European Solidarity Centre,
Solidarnosc is one word of the often-impenetrable Polish language that’s internationally understood.
Many of us can even spell it, give or take an accent, because we’ve seen it written so many times in the bold, red logo created by graphic artist and activist Jerzy Janiszewski in the early days of the Solidarnosc movement credited with toppling Communism in eastern Europe and leading to the fall of the Berlin Wall.
As governments defy democratic mandates and Putin seeks to extend his power by dividing his opponents, it’s still a work in progress and the European Solidary Centre in Gdansk, built with the help of European Union funding, is a research centre as well as a museum.
Housed in a building designed to recall the hulks of ships in the former Lenin Shipyard where Solidarnosc began, it allows academics, students, former strikers and even presidents to browse volumes in the library or debate democracy in the roof-top garden, while a permanent and powerfully moving exhibition revives the personalities and the atmosphere that prevailed in the early 1980s.
We walk past the control board where the workers clocked in at the start of their shift. We walk past the lockers where their overalls and jackets hung and we look up at a ceiling covered in yellow helmets, each marked with the wearer’s work number.
The trigger to down tools in August 1980 was the dismissal of Anna Walentynowicz, a crane operator and workers’ rights activist, but the backdrop was broader social unrest and surging food prices. Pope John Paul II’s opposition to Communism also played a major part in giving people hope they could break free.
For the wider world, the word Solidarnosc is synonymous with shipyard electrician Lech Wa?esa. He had been sacked years before the strike in 1976 because of his trade union activism. Undeterred, he climbed over the shipyard fence and joined the striking workers who elected him head of a strike committee to negotiate with management.
The union’s most important and boldest demand was that independent trades unions should be allowed to form. In their eagerness to quell the dissent, the authorities agreed and Solidarnosc was born. It was the first trade union in a Warsaw Pact country that was not state-controlled and the largest to date: at its height it had 10 million members.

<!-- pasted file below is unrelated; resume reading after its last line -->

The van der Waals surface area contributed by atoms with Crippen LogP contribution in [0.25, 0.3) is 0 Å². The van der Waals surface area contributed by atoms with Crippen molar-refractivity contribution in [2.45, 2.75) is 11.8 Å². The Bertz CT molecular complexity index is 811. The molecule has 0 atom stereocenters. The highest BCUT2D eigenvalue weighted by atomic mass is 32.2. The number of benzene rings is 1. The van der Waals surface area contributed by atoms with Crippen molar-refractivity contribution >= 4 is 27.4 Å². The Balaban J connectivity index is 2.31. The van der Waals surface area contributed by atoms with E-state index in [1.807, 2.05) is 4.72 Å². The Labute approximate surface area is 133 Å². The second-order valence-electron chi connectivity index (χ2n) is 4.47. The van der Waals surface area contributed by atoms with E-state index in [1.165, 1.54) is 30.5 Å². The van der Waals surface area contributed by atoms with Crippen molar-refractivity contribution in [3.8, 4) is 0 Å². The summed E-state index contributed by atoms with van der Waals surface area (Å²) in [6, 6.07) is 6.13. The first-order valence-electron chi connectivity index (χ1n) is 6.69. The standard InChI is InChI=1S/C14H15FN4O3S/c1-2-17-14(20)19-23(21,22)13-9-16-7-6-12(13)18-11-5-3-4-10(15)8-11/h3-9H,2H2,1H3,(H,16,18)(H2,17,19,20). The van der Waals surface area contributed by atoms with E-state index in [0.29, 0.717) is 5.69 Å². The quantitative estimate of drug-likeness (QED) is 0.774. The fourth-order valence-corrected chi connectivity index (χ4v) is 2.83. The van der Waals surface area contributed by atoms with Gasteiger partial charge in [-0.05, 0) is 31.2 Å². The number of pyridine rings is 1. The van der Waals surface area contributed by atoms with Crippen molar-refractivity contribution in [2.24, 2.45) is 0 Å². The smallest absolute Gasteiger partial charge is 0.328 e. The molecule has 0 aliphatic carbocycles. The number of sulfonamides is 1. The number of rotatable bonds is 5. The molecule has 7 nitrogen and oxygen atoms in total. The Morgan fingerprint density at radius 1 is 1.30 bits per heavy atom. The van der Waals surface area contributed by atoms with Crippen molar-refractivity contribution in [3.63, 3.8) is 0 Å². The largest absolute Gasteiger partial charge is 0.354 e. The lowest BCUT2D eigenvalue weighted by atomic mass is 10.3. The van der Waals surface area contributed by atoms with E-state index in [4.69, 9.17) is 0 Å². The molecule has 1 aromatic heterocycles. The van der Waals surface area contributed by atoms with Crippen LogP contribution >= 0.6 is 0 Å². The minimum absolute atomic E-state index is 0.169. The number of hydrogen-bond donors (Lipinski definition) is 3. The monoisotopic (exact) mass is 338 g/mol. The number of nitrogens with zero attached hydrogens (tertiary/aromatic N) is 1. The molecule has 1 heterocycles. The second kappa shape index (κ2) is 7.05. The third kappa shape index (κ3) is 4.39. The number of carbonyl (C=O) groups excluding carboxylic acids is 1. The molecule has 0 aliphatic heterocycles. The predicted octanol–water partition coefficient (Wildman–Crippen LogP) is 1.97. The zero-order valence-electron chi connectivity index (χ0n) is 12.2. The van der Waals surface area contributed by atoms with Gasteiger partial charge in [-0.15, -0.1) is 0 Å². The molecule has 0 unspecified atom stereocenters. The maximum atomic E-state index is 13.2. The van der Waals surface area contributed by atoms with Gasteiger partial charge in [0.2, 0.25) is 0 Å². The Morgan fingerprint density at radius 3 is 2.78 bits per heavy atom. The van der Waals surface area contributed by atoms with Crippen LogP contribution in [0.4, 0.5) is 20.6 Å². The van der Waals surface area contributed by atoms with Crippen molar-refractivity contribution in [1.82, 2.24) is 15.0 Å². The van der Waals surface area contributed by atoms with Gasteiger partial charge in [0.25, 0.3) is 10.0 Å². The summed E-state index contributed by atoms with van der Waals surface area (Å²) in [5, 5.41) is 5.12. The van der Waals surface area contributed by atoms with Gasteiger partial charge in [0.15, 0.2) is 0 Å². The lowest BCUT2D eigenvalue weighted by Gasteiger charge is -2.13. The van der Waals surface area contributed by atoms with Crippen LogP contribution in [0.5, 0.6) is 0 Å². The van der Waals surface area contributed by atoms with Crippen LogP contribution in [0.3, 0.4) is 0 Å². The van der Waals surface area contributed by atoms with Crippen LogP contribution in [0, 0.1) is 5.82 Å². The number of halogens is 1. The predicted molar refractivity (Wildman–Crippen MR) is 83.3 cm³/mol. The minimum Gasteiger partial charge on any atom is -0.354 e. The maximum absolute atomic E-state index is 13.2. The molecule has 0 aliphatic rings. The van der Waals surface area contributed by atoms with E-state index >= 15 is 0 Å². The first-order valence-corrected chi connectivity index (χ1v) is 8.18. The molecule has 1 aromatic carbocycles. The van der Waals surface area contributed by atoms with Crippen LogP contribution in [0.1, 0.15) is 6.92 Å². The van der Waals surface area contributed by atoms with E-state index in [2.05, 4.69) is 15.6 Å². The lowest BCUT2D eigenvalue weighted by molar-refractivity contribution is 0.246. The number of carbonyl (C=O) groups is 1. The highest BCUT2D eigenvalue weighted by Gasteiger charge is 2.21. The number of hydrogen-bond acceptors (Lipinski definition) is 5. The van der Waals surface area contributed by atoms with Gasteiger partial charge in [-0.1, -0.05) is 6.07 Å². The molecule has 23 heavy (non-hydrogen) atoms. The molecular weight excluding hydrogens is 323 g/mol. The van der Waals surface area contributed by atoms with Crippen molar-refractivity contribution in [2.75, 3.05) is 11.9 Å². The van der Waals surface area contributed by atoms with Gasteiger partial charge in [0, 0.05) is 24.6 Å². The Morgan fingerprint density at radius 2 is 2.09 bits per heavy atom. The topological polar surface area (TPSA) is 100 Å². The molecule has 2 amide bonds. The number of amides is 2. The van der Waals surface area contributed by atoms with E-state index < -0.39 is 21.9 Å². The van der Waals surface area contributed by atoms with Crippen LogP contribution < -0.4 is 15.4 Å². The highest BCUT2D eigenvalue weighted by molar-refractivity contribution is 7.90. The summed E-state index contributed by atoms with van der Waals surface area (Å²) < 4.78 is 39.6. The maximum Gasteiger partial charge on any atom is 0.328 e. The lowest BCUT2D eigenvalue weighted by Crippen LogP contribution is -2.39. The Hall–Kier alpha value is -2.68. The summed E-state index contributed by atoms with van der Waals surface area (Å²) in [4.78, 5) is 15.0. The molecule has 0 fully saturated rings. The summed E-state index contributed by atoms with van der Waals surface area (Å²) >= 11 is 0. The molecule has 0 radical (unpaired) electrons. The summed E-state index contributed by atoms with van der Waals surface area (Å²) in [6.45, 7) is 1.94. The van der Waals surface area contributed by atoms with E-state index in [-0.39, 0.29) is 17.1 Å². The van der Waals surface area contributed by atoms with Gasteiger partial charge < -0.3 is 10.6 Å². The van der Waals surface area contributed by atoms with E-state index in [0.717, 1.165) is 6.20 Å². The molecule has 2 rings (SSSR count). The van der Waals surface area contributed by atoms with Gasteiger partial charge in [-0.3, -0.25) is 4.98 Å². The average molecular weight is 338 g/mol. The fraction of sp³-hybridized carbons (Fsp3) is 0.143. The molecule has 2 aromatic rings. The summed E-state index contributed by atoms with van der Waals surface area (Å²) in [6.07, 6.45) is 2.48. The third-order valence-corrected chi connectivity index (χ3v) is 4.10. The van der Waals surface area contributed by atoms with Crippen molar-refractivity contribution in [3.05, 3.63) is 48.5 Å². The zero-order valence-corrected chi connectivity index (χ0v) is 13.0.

But the agreement that Walesa announced at the famous Gate Number 2, viewed as the main entry to the shipyard, was only the beginning. Faced with a direct challenge to the one-party Communist state, the authorities were intent on controlling Solidarnosc. Lech Walesa was labelled a puppet and given a code name, while a propaganda campaign sought to convince the masses of the value of “socialism”. When that failed, martial law, presented as a difficult but necessary decision, was imposed and the ring-leaders, Walesa included, imprisoned after a series of show trials.
Moving through the exhibition, we leave behind what we now realise was the relatively safe atmosphere of control boards and workers’ lockers for sinister court rooms, prison cells and a police truck that was used to transport the arrested activists. Beside it, is an artist’s rendition of Gdansk Shipyard’s Gate Number 2 as crushed by army tanks.
Walesa was awarded the Nobel Peace Prize in 1983. He was no longer imprisoned, but fearing he would never be allowed to return to Poland if he left the country, his wife went to Oslo to collect it.
He remained subject to harassment until collapsing economic conditions and a new wave of labour unrest in 1988 forced Poland’s government to negotiate with him and other solidarity leaders. Solidarnosc, which had been driven underground, regained its legal status and won an overwhelming majority in semi-free elections in June 1989, shortly before the fall of the Berlin Wall in November of that year.
Walesa helped his Solidarnosc colleague Tadeusz Mazowiecki to be premier of the government in 1989, but he ran against him for president in 1990 and won Poland’s first direct presidential election by a landslide before being defeated when he re-ran in 1995.
The exhibition does not dwell on the controversies that later swirled around Walesa, who proved to be a more compelling leader of workers than of politicians, but we are free to express any views we like on a vast message board, using red paper that spells out the word Solidarnosc.
Today many of the messages are of solidarity with Poland’s invaded neighbour and, as I left the museum, a peaceful demonstration was waving Ukraine’s blue and yellow flag by the Monument to the Fallen ShipWorkers of 1970, erected following protests that predated the rise of Solidarnosc.
Barbara Lewis © 2022.